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We define trust-based mechanism design as an augmentation of traditional mechanism design in which agents take into account the degree of trust that they have in their counterparts when determining their allocations. To this end, we develop an efficient, individually rational, and incentive compatible mechanism based on trust. This mechanism is embedded in(More)
This paper develops new algorithms for coalition formation within multi-sensor networks tasked with performing wide-area surveillance. Specifically, we cast this application as an instance of coalition formation, with overlapping coalitions. We show that within this application area sub-additive coalition valuations are typical, and we thus use this(More)
Vickrey-Clarke-Groves (VCG) mechanisms are often used to allocate tasks to selfish and rational agents. VCG mechanisms are incentive compatible, direct mechanisms that are efficient (i.e., max-imise social utility) and individually rational (i.e., agents prefer to join rather than opt out). However , an important assumption of these mechanisms is that the(More)
— This paper reports on the design and comparison of two economically-inspired mechanisms for task allocation in environments where sellers have finite production capacities and a cost structure composed of a fixed overhead cost and a constant marginal cost. Such mechanisms are required when a system consists of multiple self-interested stakeholders that(More)
This paper reports on the development of a utility-based mechanism for managing sensing and communication in cooperative multi-sensor networks. The specific application considered is that of GLACSWEB, a deployed system that uses battery-powered sensors to collect environmental data related to glaciers which it transmits back to a base station so that it can(More)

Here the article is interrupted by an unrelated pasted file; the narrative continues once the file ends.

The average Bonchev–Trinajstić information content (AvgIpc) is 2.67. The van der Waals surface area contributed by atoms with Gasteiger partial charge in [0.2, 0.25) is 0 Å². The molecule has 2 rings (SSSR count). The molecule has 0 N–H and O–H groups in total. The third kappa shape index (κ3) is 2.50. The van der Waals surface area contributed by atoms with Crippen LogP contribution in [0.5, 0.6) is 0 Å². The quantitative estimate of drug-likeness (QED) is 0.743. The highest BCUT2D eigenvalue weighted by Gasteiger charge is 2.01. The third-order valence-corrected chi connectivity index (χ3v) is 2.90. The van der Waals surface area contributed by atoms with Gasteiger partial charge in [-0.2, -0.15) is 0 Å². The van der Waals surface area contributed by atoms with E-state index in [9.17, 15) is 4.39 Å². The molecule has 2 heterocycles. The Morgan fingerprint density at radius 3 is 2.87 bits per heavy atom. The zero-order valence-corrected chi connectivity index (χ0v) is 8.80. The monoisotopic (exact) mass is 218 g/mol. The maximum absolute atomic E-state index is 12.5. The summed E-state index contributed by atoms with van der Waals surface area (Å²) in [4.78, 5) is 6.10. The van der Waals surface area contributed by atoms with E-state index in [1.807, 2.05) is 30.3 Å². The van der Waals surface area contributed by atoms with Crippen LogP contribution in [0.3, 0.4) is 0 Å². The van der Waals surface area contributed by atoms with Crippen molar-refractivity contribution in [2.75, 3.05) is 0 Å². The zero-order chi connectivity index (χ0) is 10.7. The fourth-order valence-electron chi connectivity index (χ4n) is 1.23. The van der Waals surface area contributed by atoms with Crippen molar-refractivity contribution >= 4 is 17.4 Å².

In many dynamic open systems, agents have to interact with one another to achieve their goals. Here, agents may be self-interested, and when trusted to perform an action for others, may betray that trust by not performing the actions as required. In addition, due to the size of such systems, agents will often interact with other agents with which they have(More)
Conventional information fusion architectures are challenged by developments in sensor networks that allow individually-owned (and thereby selfish) sensors to interact and share data. Given this, we advocate the use of tools and techniques from computational mechanism design, a field at the intersection of computer science, game theory and economics, to(More)
We develop a novel bidding strategy that software agents can use to buy and sell goods in Continuous Double Auctions (CDAs). Our strategy involves the agent forming a bid or ask by assessing the degree of risk involved and making a prediction about the competitive equilibrium that is likely to be reached in the marketplace. We benchmark our strategy against(More)
In this paper, we present our investigation into the use of a team of players within a noisy Iterated Prisoner's Dilemma (IPD) tournament. We show that the members of such a team are able to use a prearranged sequence of moves that they make at the start of each interaction in order to recognise one another, and that by coordinating their actions they can(More)